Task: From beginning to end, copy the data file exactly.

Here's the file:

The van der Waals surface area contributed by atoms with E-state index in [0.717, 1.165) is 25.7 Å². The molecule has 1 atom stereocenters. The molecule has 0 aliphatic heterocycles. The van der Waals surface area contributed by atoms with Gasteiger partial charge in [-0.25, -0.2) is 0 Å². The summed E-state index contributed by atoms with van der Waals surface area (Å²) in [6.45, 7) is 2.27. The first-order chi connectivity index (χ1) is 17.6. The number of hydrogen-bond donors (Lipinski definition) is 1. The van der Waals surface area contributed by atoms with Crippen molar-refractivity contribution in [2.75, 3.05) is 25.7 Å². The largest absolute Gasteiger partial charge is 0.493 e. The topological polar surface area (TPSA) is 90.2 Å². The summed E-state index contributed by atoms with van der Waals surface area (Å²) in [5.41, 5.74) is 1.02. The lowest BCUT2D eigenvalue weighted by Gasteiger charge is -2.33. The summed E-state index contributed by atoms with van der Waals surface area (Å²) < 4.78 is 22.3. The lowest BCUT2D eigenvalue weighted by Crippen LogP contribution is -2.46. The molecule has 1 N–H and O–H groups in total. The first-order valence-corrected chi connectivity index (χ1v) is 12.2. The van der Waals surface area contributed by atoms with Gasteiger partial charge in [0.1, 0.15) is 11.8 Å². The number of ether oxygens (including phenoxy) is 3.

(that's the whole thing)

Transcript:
The van der Waals surface area contributed by atoms with E-state index in [0.717, 1.165) is 25.7 Å². The molecule has 1 atom stereocenters. The molecule has 0 aliphatic heterocycles. The van der Waals surface area contributed by atoms with Gasteiger partial charge in [-0.25, -0.2) is 0 Å². The summed E-state index contributed by atoms with van der Waals surface area (Å²) in [6.45, 7) is 2.27. The first-order chi connectivity index (χ1) is 17.6. The number of hydrogen-bond donors (Lipinski definition) is 1. The van der Waals surface area contributed by atoms with Crippen molar-refractivity contribution in [2.75, 3.05) is 25.7 Å². The largest absolute Gasteiger partial charge is 0.493 e. The topological polar surface area (TPSA) is 90.2 Å². The summed E-state index contributed by atoms with van der Waals surface area (Å²) in [5.41, 5.74) is 1.02. The lowest BCUT2D eigenvalue weighted by Gasteiger charge is -2.33. The summed E-state index contributed by atoms with van der Waals surface area (Å²) < 4.78 is 22.3. The lowest BCUT2D eigenvalue weighted by Crippen LogP contribution is -2.46. The molecule has 1 N–H and O–H groups in total. The first-order valence-corrected chi connectivity index (χ1v) is 12.2. The van der Waals surface area contributed by atoms with Gasteiger partial charge in [0.1, 0.15) is 11.8 Å². The number of ether oxygens (including phenoxy) is 3.